- Associated Press - Monday, February 9, 2015
Protesters occupy U of Minnesota president’s office

MINNEAPOLIS (AP) - Several students demanding greater on-campus racial and ethnic diversity have taken over University of Minnesota President Eric Kaler’s office.

University spokesman Steve Henneberry says 10 to 15 students were in Kaler’s second-floor office in Morrill Hall on Monday “having a conversation with the president and other senior leaders.”

Henneberry tells the Star Tribune (https://strib.mn/1M7pDXOhttps://strib.mn/1M7pDXO ) that Morrill Hall was locked and anyone needing to enter the building had to show identification.

The action began around noon and continued into the evening. No arrests have been reported.

The university released a statement expressing support for free speech rights and saying how the school has so far addressed areas of concern.


Police looking for vehicle spotted near scene of homicide

MOORHEAD, Minn. (AP) - Moorhead police released surveillance video Monday of a vehicle spotted near where the body of a slain North Dakota State University student was found, asking for the public’s help in a case with no known suspect or motive nearly five months later.

Authorities have received the final medical examiner’s report on Thomas Bearson’s death, but they spent little time discussing it during a news conference Monday. Instead, they focused on the dark-colored, four-door vehicle that spent a couple minutes in a parking lot next to recreational vehicle store in Moorhead the evening of Sept. 20. Bearson’s body was found in the RV lot on Sept. 23.

“We’re interested to know if this vehicle can be identified, even if it’s by the person that owns or was driving that vehicle,” said Moorhead Police Lt. Tory Jacobson. “We’re investigating leads. We’re trying to find all the answers that we can.”

Police say that Bearson, 18, died “as a result of homicidal violence,” but would not say Monday how he was killed.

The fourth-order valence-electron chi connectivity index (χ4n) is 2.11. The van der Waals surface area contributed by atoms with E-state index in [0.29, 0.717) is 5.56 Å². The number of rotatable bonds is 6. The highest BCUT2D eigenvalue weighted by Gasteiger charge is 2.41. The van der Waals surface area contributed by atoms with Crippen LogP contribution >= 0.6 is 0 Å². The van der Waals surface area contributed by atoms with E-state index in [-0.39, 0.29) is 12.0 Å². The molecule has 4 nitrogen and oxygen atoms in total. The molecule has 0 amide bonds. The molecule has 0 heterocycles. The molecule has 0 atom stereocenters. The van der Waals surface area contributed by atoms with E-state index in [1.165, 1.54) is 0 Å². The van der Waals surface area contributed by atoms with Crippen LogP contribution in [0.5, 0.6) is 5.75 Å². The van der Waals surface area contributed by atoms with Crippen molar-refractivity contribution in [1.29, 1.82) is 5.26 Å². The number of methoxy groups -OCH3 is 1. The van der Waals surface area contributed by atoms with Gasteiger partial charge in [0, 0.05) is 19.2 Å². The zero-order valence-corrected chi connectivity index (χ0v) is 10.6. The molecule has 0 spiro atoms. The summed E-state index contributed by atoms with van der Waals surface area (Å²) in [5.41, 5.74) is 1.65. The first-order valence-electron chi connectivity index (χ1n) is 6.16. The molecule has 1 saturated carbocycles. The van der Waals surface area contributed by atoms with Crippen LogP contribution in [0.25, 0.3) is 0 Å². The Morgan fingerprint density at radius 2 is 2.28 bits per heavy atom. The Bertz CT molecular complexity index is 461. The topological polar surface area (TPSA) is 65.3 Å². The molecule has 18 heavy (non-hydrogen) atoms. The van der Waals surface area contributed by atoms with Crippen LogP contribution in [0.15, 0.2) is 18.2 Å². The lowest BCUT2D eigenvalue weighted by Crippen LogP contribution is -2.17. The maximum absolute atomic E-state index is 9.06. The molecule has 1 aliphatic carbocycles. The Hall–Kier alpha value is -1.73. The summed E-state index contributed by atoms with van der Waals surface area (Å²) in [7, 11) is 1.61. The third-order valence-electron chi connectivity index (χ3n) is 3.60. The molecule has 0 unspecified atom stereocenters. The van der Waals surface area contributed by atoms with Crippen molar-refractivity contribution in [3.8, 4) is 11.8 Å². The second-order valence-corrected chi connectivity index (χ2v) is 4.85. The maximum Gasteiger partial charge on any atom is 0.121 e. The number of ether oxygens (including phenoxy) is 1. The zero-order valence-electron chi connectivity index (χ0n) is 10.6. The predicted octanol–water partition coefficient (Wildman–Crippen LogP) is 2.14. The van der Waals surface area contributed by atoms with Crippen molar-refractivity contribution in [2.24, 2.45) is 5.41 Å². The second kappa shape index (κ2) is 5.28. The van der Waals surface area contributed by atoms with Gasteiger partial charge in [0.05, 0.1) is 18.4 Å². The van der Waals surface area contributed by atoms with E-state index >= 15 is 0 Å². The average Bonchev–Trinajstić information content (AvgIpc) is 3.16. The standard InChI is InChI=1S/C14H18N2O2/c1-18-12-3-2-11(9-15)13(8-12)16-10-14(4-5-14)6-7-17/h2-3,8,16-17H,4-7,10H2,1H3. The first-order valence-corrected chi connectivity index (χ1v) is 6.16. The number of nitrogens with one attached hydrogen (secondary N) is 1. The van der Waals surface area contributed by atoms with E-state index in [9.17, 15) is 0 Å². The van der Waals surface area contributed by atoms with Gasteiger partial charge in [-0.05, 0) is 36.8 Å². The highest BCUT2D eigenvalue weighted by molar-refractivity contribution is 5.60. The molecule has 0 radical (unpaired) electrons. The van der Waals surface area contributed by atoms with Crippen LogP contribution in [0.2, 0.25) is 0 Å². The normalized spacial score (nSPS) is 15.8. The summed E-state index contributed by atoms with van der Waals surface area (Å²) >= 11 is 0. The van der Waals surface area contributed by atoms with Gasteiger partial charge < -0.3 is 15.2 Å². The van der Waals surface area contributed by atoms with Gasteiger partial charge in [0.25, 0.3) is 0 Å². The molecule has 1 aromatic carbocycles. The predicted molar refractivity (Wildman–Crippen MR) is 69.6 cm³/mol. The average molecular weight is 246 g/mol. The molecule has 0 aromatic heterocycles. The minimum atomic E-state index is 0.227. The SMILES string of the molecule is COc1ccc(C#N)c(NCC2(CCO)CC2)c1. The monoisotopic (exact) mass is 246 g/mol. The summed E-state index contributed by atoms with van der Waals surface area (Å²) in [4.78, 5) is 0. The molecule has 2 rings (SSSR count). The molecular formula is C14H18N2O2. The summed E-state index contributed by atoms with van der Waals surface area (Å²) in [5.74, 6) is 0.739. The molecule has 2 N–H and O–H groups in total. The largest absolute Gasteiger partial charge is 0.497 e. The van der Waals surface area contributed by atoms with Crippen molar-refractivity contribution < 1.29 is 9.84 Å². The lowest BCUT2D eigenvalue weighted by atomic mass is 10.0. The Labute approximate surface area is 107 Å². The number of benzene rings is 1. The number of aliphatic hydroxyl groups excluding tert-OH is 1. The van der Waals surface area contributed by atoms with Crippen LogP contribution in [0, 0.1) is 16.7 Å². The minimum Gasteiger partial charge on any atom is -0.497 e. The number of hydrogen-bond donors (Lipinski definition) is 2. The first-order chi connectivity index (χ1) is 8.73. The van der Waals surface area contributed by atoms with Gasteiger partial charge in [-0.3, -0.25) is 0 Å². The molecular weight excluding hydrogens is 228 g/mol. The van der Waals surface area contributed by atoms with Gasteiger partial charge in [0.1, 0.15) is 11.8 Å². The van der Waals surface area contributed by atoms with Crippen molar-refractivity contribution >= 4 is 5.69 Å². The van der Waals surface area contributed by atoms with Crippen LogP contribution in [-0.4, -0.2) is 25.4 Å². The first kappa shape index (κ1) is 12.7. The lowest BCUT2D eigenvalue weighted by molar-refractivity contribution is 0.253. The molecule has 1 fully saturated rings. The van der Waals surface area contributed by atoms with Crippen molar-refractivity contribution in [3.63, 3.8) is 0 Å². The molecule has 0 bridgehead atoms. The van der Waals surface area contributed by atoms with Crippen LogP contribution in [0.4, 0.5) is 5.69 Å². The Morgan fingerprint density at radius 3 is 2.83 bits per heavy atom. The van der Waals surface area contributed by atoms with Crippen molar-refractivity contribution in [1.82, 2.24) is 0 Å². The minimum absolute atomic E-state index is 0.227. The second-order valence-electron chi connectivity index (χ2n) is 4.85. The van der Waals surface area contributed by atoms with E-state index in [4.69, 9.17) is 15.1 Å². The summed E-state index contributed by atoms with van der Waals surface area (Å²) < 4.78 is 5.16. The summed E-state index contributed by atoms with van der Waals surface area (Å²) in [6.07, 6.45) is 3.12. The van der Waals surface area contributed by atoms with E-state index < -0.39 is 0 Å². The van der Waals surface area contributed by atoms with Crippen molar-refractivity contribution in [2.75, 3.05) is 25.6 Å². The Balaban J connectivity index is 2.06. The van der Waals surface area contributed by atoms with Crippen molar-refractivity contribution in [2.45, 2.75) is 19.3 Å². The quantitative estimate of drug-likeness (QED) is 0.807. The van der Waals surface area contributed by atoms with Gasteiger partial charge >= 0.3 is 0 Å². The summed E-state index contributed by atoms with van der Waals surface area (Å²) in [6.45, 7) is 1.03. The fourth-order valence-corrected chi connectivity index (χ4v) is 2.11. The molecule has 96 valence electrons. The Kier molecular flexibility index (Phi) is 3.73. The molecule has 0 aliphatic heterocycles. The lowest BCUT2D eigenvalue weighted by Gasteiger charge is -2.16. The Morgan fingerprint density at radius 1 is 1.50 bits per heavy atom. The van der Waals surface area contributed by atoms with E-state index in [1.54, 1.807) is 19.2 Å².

Moorhead Police Lt. Brad Penas said investigators are reviewing the report of the Ramsey County medical examiner, but Penas would not elaborate on the findings. Asked about the toxicology results, Penas said only that Bearson did not die from a drug overdose or alcohol poisoning.


McCollum to skip Netanyahu speech to Congress

ST. PAUL, Minn. (AP) - U.S. Rep. Betty McCollum says she’ll skip Israeli Prime Minister Benjamin Netanyahu’s address to a joint session of Congress next month.

The Minnesota Democrat calls Netanyahu’s speech “nothing more than a campaign event.” It comes two weeks before Israel’s elections.

Netanyahu plans to address Congress over his concerns about U.S. nuclear negotiations with Iran. House Speaker John Boehner extended the invitation without discussing it beforehand with the White House.

McCollum says she finds it “very disturbing” that the Israeli leader will be allowed to address Congress “for the sole purpose of undermining a foreign policy priority shared by the Obama administration and our European allies to score political points at home.”

Democratic Reps. John Lewis of Georgia and Jim Clyburn of South Carolina also say they will skip Netanyahu’s speech.


Man accused of lying to FBI in terror probe ordered detained

ST. PAUL, Minn. (AP) - A Minneapolis man charged with lying to the FBI during a terrorism investigation was ordered detained while his case is presented to a federal grand jury, after a magistrate judge said Monday that comments the 19-year-old posted on Twitter amounted to threats.

Hamza Ahmed was arrested last week as authorities are investigating people who have gone to Syria to fight with the Islamic State group. Court documents say Ahmed and three other men from Minnesota took a bus to New York City in November and tried to board flights overseas. All four were stopped.

Prosecutors argued that Ahmed should remain in custody. His attorney, JaneAnne Murray, sought his release and noted that prominent community members were in court to support Ahmed. Murray said comments her client made on Twitter were simply hubris.

U.S. Magistrate Judge Steven Rau disagreed.

“The tweets that you issued were beyond hubris, they were beyond youth,” Rau said. “They were threats.”

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